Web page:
Rock Spring Presbyterian Church at 1824 Piedmont Ave NE Atlanta has been presenting a live nativity scene in the days directly preceding Christmas continuously for over 60 years. 2017 makes it 64 years in a row, the longest continuous Live Nativity in Atlanta history. On Saturday December 23rd the Live Nativity begins at 6:30pm and goes on (in half hour shifts) until 8:00pm. On Sunday December 24th, Christmas Eve, the Live Nativity starts at 6:30pm and goes 'til 8:30pm. The evening concludes with a candlelight communion Christmas eve worship service in the beautiful historic sanctuary beginning at 8:45pm.
Early each December the stable is erected in the front yard of the church directly across from Piedmont Heights neighborhood Fat Matt's Rib Shack. A split rail fence encloses the area around the stable where the live animals will be during the scene (usually sheep, goats and a donkey).During the Live Nativity Scene live costumed volunteers come out to the stable and play their parts (shepherds, kings, Mary, Joseph, Angel) as recorded music is played and scripture depicting the birth narrative of Jesus is read. This scene is repeated in half hour shifts and at the end of each scene the people viewing the Live Nativity are invited inside the church for festive food, hot drinks, fellowship and music in fellowship hall.
This Atlanta Christmas tradition is free and open to the public. Parking is at the back of the church. In addition to the Live Nativity outside and food and festivities in Fellowship Hall inside, the church sanctuary will be also be open during the Live Nativity with guided tours available. As Barbara Wright Cheshire says in her book The Spirit of Rock Spring, "It [The Live Nativity Scene] is a heart-felt gift of love from Rock Spring Presbyterian Church to the community."
Prayer Guides for Advent
Advent is an eagerly-anticipated time of year. Well, maybe, for some of us, it is a dreaded time of year. Whatever your gut reaction to Advent may be, Advent provides us with a unique opportunity for wonder, for questions, for comfort, and for spiritual exploration. It’s also the time when it’s actually OK to hear Christmas music in stores and restaurants.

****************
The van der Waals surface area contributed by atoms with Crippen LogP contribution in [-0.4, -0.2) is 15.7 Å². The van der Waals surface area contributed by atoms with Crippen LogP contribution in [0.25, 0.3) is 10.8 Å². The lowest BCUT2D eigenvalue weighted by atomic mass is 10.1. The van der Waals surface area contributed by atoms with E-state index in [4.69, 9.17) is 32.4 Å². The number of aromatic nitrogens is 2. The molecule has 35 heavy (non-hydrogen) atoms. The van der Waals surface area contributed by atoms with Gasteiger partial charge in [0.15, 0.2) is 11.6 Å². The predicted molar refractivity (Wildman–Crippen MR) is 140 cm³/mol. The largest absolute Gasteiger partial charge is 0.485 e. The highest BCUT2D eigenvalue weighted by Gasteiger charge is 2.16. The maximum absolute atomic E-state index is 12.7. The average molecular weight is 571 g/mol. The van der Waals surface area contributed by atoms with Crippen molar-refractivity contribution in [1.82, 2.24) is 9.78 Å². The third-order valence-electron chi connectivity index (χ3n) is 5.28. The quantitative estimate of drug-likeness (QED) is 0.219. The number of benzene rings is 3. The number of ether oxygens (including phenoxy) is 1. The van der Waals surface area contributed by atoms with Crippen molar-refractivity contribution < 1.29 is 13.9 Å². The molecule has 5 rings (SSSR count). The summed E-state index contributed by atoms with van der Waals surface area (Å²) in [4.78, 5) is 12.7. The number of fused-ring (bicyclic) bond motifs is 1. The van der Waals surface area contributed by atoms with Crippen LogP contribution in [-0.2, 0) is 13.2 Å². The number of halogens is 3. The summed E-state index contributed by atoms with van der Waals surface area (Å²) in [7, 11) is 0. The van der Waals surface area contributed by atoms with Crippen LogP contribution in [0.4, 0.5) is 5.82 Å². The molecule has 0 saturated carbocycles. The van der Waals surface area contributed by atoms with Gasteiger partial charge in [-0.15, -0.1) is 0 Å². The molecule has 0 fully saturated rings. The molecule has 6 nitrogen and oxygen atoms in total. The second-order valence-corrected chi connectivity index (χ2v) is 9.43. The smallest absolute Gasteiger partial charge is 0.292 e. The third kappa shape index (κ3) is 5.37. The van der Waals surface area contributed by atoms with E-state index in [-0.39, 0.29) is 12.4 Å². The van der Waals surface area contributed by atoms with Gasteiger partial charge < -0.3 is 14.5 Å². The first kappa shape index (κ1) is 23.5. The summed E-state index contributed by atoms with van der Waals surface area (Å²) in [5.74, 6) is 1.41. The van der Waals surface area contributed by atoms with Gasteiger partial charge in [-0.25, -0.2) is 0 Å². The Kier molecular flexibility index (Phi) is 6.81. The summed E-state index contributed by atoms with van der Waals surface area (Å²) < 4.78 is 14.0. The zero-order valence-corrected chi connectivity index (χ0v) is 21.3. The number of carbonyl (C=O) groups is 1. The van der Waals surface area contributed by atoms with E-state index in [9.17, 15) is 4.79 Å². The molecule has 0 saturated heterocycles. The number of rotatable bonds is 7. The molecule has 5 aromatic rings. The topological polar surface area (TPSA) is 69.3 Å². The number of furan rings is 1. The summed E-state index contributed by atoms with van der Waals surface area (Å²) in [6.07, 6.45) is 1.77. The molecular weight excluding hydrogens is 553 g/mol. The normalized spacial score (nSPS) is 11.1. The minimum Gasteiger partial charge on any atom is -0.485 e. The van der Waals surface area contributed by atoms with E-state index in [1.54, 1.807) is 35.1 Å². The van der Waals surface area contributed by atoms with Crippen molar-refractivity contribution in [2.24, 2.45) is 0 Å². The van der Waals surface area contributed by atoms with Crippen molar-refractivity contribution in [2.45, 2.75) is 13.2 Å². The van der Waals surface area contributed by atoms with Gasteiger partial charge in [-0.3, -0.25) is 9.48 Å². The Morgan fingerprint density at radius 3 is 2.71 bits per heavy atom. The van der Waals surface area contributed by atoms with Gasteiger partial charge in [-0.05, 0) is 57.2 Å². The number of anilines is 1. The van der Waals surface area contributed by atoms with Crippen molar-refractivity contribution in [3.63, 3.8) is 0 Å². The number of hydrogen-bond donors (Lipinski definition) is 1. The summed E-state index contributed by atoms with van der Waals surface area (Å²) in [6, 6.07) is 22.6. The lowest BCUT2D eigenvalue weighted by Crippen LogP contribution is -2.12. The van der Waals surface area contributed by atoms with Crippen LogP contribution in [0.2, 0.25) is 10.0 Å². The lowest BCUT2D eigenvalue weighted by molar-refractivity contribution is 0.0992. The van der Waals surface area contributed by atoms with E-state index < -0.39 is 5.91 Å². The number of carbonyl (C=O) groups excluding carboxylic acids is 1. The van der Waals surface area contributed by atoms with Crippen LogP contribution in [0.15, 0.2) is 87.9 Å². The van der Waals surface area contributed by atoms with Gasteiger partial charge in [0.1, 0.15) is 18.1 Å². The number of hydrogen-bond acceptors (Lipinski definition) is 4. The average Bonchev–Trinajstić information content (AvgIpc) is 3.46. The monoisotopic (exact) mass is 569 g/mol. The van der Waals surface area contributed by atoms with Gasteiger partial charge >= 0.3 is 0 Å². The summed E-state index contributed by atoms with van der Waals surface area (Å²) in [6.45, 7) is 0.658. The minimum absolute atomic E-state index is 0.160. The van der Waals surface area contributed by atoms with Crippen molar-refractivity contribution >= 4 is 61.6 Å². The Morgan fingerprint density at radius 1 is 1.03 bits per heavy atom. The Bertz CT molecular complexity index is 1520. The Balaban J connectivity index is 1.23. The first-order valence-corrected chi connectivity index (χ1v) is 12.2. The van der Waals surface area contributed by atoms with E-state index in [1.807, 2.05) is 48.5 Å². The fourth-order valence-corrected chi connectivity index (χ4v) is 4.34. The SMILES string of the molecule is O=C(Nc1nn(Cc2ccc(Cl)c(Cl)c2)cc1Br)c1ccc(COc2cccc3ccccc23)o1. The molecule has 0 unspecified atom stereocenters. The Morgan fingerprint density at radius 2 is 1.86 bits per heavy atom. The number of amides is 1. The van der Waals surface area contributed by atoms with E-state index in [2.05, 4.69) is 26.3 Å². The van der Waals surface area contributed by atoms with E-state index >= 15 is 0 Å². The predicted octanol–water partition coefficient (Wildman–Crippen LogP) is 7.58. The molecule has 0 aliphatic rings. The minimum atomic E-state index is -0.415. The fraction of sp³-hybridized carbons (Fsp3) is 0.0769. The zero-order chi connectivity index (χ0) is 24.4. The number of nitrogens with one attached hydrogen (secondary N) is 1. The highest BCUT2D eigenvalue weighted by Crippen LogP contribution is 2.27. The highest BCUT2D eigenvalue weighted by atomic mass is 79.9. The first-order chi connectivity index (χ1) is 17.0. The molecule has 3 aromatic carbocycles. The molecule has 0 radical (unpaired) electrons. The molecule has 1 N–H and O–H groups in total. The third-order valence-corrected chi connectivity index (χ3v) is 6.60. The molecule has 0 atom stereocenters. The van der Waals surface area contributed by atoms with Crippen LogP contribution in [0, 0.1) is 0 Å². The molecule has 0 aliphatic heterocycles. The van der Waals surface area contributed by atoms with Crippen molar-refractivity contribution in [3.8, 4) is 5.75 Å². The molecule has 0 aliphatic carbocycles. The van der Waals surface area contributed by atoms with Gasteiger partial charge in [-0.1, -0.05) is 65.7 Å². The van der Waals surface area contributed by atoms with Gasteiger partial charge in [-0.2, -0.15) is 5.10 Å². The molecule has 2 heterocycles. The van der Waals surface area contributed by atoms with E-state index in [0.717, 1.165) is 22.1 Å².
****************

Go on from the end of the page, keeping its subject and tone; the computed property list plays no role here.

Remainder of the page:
Traditionally the word advent means “coming” or “arrival.” I prefer its dynamic sense: someone is on the way; someone is moving toward us with great urgency. Someone wants passionately to be among us in the ups-and-downs of our real lives, to bring new energy to our labors, our joys, our sorrows. That someone is Christ.
There is a paradox inherent in our Advent observance. We prepare ourselves for the arrival of someone who has already come. “And she gave birth to her firstborn son and wrapped him in bands of cloth, and laid him in a manger because there was no place for them in the inn.” (Luke 2:7) That happened already. So what are we waiting for?
When we celebrate Communion, the celebrant declares, “Every time we eat this bread and drink this cup, we proclaim the death of our Lord Jesus, until he comes again.” Jesus has been here. Jesus is coming again.
In this mysterious in-between time, we have a renewed opportunity to wake up, to pay attention, to watch for the ways Christ is moving among the realities of our world. We also hear a voice calling us to do more than watch. For each of the four weeks of Advent, our worship team is providing you with a prayer guide in the hope of providing you with a few tools to enrich your Advent experience and your Christmas celebration. We also hope these guides will deepen your awareness of God’s love for you -- and your neighbor.
Together in Christ,